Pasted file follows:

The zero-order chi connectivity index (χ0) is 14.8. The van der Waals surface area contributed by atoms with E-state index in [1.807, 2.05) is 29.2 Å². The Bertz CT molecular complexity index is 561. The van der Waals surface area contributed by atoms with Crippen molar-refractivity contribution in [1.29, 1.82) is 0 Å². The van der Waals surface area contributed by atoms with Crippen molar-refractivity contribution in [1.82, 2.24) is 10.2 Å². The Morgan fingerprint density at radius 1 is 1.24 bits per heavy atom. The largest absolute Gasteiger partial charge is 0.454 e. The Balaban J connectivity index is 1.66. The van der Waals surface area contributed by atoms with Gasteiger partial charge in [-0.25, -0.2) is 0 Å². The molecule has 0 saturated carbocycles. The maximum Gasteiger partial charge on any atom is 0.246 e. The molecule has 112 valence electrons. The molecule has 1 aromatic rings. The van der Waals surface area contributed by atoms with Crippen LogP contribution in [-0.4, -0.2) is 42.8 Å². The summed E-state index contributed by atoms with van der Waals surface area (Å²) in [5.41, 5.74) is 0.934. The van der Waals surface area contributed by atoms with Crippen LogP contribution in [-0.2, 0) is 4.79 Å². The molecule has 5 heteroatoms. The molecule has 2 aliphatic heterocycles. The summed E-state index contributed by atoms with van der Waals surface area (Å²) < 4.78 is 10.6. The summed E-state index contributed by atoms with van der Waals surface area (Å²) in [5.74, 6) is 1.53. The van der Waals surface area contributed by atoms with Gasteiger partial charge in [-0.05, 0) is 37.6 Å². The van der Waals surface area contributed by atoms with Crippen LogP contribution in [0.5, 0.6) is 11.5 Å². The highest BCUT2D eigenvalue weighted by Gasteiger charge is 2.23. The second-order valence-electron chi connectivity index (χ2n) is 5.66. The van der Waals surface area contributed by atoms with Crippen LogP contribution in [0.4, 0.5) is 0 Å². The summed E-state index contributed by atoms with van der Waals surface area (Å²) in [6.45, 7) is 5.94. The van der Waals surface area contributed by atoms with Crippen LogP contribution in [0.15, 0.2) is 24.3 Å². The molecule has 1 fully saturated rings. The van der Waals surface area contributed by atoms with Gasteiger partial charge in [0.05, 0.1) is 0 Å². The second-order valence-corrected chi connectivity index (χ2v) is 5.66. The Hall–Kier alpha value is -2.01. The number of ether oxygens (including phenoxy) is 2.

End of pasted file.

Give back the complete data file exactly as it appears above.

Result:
The zero-order chi connectivity index (χ0) is 14.8. The van der Waals surface area contributed by atoms with E-state index in [1.807, 2.05) is 29.2 Å². The Bertz CT molecular complexity index is 561. The van der Waals surface area contributed by atoms with Crippen molar-refractivity contribution in [1.29, 1.82) is 0 Å². The van der Waals surface area contributed by atoms with Crippen molar-refractivity contribution in [1.82, 2.24) is 10.2 Å². The Morgan fingerprint density at radius 1 is 1.24 bits per heavy atom. The largest absolute Gasteiger partial charge is 0.454 e. The Balaban J connectivity index is 1.66. The van der Waals surface area contributed by atoms with Gasteiger partial charge in [-0.25, -0.2) is 0 Å². The molecule has 0 saturated carbocycles. The maximum Gasteiger partial charge on any atom is 0.246 e. The molecule has 112 valence electrons. The molecule has 1 aromatic rings. The van der Waals surface area contributed by atoms with Crippen LogP contribution in [-0.4, -0.2) is 42.8 Å². The summed E-state index contributed by atoms with van der Waals surface area (Å²) in [5.41, 5.74) is 0.934. The van der Waals surface area contributed by atoms with Crippen LogP contribution in [-0.2, 0) is 4.79 Å². The molecule has 5 heteroatoms. The molecule has 2 aliphatic heterocycles. The summed E-state index contributed by atoms with van der Waals surface area (Å²) < 4.78 is 10.6. The summed E-state index contributed by atoms with van der Waals surface area (Å²) in [5.74, 6) is 1.53. The van der Waals surface area contributed by atoms with Gasteiger partial charge in [-0.05, 0) is 37.6 Å². The van der Waals surface area contributed by atoms with Crippen LogP contribution in [0.5, 0.6) is 11.5 Å². The highest BCUT2D eigenvalue weighted by Gasteiger charge is 2.23. The second-order valence-electron chi connectivity index (χ2n) is 5.66. The van der Waals surface area contributed by atoms with Crippen LogP contribution in [0.4, 0.5) is 0 Å². The summed E-state index contributed by atoms with van der Waals surface area (Å²) in [6.45, 7) is 5.94. The van der Waals surface area contributed by atoms with Crippen LogP contribution in [0.15, 0.2) is 24.3 Å². The molecule has 1 fully saturated rings. The van der Waals surface area contributed by atoms with Gasteiger partial charge in [0.05, 0.1) is 0 Å². The second-order valence-corrected chi connectivity index (χ2v) is 5.66. The Hall–Kier alpha value is -2.01. The number of ether oxygens (including phenoxy) is 2.